9 Feb 2014
“‘You are the light of the world. A city set on a mountain that cannot be hidden?’” (Matt. 5:14) In the name …
This past week I took my daughter Amanda to a doctor’s appointment in Amherst. Then, since it was a school day, Amanda just had to get something to eat before going back to Frontier. Draw it out a little bit longer, you see. We go into Kelly’s Restaurant, just below Amherst College, and make our way to sit down at the counter. On our way in, two ladies at different tables recognized us. One comes to our food sales, but the other woman started talking to me like we knew each other real well. If I don’t recognize the other person when this happens out Amherst way, I ask right away, “Do you think I’m Fr. Smigel?’ Fr. Smigel is the pastor of St. Bridget’s Roman Catholic Church in Amherst and people say we look a lot alike. As a matter of fact, when Fr. Twardzik was over at the old St. Stanislaus Church here in South Deerfield, he invited me over to lunch one day to meet this Fr. Smigel because he said the two of you have to see each other. I walked into the rectory and both Fr. Smigel and I didn’t think we looked at all similar, but I guess a lot of other people see things differently.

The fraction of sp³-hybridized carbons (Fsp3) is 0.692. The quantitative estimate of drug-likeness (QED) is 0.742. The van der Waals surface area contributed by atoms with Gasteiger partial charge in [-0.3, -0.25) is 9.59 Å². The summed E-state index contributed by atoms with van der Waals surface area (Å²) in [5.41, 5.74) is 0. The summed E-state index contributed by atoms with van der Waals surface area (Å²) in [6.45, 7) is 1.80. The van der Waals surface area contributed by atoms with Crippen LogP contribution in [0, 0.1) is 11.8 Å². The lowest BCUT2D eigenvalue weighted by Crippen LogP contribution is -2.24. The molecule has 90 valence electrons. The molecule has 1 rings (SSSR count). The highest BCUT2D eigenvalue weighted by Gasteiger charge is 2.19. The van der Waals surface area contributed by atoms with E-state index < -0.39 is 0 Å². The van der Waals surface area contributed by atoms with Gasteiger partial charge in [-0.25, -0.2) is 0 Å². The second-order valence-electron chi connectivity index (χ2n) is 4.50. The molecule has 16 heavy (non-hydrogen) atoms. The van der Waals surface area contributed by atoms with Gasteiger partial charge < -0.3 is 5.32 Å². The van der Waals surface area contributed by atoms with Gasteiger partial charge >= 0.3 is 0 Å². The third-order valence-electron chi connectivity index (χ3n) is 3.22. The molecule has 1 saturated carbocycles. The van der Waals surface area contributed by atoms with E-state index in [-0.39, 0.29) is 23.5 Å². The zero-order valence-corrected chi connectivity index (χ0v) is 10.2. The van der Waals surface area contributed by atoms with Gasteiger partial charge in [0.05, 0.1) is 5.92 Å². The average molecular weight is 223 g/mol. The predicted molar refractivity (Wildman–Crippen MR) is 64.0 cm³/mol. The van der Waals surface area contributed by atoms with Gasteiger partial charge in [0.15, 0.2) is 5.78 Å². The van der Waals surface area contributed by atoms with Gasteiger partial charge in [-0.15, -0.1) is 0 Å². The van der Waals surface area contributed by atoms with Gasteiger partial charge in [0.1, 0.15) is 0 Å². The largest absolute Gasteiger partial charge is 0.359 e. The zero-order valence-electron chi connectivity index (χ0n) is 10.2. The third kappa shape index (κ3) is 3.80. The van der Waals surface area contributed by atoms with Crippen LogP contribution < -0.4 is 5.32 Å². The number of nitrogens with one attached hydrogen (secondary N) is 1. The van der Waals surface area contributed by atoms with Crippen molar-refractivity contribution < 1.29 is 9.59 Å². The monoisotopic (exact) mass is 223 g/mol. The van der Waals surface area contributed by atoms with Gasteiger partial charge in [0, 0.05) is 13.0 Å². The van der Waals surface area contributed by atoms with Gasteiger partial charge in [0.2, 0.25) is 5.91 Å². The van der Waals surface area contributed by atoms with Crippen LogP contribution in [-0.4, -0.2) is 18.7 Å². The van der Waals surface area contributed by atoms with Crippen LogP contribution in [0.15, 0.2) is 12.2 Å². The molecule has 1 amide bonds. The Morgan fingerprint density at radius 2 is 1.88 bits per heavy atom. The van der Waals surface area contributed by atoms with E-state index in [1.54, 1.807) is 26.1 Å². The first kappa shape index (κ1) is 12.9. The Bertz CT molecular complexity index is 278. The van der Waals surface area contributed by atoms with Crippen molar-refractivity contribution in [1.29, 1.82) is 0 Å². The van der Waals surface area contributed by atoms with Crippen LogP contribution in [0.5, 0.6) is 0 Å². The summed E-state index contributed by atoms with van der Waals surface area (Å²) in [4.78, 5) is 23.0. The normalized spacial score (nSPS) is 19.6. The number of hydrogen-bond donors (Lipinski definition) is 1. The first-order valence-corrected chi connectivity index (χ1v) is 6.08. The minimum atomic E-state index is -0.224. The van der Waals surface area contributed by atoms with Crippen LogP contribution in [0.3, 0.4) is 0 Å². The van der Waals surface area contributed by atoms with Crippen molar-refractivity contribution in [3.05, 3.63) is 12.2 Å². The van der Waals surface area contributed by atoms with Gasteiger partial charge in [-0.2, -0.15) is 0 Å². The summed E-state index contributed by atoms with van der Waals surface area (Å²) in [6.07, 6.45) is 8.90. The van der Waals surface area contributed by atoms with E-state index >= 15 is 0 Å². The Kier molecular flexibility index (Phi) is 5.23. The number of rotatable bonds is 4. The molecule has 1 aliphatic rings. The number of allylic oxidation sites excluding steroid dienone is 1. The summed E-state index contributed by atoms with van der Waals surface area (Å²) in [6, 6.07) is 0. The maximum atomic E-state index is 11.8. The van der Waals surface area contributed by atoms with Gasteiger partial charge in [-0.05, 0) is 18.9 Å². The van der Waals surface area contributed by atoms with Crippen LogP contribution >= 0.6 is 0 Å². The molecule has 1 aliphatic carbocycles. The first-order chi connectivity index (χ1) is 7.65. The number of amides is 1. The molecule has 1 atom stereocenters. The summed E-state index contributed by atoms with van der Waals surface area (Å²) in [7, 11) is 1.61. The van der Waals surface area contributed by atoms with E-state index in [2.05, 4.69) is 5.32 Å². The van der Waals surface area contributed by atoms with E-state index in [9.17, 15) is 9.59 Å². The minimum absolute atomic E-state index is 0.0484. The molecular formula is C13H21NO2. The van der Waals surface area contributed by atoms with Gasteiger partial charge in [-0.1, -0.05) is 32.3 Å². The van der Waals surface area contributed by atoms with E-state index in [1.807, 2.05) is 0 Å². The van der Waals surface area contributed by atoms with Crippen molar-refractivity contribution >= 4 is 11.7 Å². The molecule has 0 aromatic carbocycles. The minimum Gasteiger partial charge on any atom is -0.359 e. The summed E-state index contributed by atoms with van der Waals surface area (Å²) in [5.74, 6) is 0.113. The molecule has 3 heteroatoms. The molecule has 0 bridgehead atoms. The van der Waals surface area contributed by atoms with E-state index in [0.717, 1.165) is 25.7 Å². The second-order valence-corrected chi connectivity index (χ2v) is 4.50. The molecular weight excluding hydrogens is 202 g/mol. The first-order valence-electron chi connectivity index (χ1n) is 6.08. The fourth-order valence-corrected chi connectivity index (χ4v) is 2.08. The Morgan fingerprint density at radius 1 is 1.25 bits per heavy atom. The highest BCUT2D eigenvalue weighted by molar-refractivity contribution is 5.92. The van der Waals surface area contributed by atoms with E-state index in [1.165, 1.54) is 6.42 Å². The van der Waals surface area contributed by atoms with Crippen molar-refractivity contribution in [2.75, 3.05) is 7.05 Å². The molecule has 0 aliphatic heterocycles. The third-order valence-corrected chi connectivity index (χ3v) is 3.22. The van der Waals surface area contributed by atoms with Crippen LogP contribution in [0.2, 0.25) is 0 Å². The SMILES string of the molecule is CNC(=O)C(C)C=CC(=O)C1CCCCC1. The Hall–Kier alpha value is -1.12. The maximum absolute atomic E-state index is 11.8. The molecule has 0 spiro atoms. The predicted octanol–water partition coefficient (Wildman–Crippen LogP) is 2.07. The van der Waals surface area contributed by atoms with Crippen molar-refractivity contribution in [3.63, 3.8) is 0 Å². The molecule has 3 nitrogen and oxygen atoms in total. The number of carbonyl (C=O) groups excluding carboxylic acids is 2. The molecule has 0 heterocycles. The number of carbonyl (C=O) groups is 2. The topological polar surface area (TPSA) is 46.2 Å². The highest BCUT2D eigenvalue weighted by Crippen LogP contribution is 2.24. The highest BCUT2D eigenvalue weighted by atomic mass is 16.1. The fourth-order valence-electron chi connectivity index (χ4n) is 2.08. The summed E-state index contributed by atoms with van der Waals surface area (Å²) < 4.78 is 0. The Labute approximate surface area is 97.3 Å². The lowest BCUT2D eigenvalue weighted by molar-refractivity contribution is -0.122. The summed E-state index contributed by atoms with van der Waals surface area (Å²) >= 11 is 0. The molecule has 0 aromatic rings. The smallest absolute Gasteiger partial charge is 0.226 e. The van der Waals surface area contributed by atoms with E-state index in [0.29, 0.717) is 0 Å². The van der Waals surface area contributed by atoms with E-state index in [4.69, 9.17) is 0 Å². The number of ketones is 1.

Back at Kelly’s Restaurant, after getting past the moment of confusion, the woman finally realized that I wasn’t the priest she thought I was. That’s when I told her my second line when this sort of thing happens. I wonder, I said to her, if Fr. Smigel ever gets into trouble with his bishop when people mistake me for him and they see me around Amherst with Sharon or my daughters. The lady laughed and then a while later she came over to Amanda and me to chat a little bit. She began by asking if 18 year old Amanda was my wife. Amanda’s all grossed out by this, almost lost her breakfast, but I’m beaming. I’m thinking to myself this woman thinks I’m young enough to be around Amanda’s age. Well, as soon as Sharon got home that night this story was the first thing out of my mouth. What I didn’t tell Sharon that night was the next thing the woman said to Amanda and me after I explained that Amanda was my youngest daughter. “Well, you know,” she says, “sometimes these old guys marry young women.” I went in a couple of minutes from thinking I could pass for a young guy with a young wife to an old guy who was wealthy enough to have an inappropriately young bride.